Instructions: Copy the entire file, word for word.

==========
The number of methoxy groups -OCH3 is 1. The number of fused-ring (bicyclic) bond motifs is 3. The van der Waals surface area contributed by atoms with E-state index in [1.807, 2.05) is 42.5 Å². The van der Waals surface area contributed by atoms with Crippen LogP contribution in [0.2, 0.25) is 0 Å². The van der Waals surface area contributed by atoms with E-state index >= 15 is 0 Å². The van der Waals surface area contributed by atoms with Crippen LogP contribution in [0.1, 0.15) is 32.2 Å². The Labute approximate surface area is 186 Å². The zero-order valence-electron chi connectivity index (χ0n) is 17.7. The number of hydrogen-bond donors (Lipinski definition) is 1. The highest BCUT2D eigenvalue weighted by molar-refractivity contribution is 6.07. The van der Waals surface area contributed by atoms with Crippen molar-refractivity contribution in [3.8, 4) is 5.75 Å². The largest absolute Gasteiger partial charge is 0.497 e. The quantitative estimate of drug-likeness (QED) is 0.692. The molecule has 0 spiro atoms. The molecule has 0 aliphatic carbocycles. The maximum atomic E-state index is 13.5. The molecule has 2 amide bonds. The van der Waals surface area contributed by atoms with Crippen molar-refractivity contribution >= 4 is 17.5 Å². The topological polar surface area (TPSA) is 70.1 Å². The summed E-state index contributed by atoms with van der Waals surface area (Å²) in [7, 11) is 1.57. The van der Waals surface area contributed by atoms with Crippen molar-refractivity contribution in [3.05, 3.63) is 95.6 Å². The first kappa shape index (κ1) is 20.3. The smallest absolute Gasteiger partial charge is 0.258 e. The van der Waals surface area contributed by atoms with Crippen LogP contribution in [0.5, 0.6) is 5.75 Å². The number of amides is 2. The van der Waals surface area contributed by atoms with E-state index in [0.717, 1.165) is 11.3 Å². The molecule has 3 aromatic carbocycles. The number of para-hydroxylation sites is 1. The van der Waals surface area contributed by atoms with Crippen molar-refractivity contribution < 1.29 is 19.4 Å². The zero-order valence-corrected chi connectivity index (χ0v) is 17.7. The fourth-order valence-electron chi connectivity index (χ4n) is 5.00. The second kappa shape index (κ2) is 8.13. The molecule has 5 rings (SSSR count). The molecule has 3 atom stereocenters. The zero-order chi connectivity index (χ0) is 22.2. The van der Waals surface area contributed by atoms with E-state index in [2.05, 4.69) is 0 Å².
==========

The number of methoxy groups -OCH3 is 1. The number of fused-ring (bicyclic) bond motifs is 3. The van der Waals surface area contributed by atoms with E-state index in [1.807, 2.05) is 42.5 Å². The van der Waals surface area contributed by atoms with Crippen LogP contribution in [0.2, 0.25) is 0 Å². The van der Waals surface area contributed by atoms with E-state index >= 15 is 0 Å². The van der Waals surface area contributed by atoms with Crippen LogP contribution in [0.1, 0.15) is 32.2 Å². The Labute approximate surface area is 186 Å². The zero-order valence-electron chi connectivity index (χ0n) is 17.7. The number of hydrogen-bond donors (Lipinski definition) is 1. The highest BCUT2D eigenvalue weighted by molar-refractivity contribution is 6.07. The van der Waals surface area contributed by atoms with Crippen molar-refractivity contribution in [3.8, 4) is 5.75 Å². The largest absolute Gasteiger partial charge is 0.497 e. The quantitative estimate of drug-likeness (QED) is 0.692. The molecule has 0 spiro atoms. The molecule has 0 aliphatic carbocycles. The maximum atomic E-state index is 13.5. The molecule has 2 amide bonds. The van der Waals surface area contributed by atoms with Crippen molar-refractivity contribution >= 4 is 17.5 Å². The topological polar surface area (TPSA) is 70.1 Å². The summed E-state index contributed by atoms with van der Waals surface area (Å²) in [7, 11) is 1.57. The van der Waals surface area contributed by atoms with Crippen molar-refractivity contribution in [3.05, 3.63) is 95.6 Å². The first kappa shape index (κ1) is 20.3. The smallest absolute Gasteiger partial charge is 0.258 e. The van der Waals surface area contributed by atoms with Crippen LogP contribution in [0.5, 0.6) is 5.75 Å². The number of amides is 2. The van der Waals surface area contributed by atoms with E-state index in [0.717, 1.165) is 11.3 Å². The molecule has 3 aromatic carbocycles. The number of para-hydroxylation sites is 1. The van der Waals surface area contributed by atoms with Crippen molar-refractivity contribution < 1.29 is 19.4 Å². The zero-order valence-corrected chi connectivity index (χ0v) is 17.7. The fourth-order valence-electron chi connectivity index (χ4n) is 5.00. The second kappa shape index (κ2) is 8.13. The molecule has 5 rings (SSSR count). The molecule has 3 atom stereocenters. The zero-order chi connectivity index (χ0) is 22.2. The van der Waals surface area contributed by atoms with E-state index in [2.05, 4.69) is 0 Å².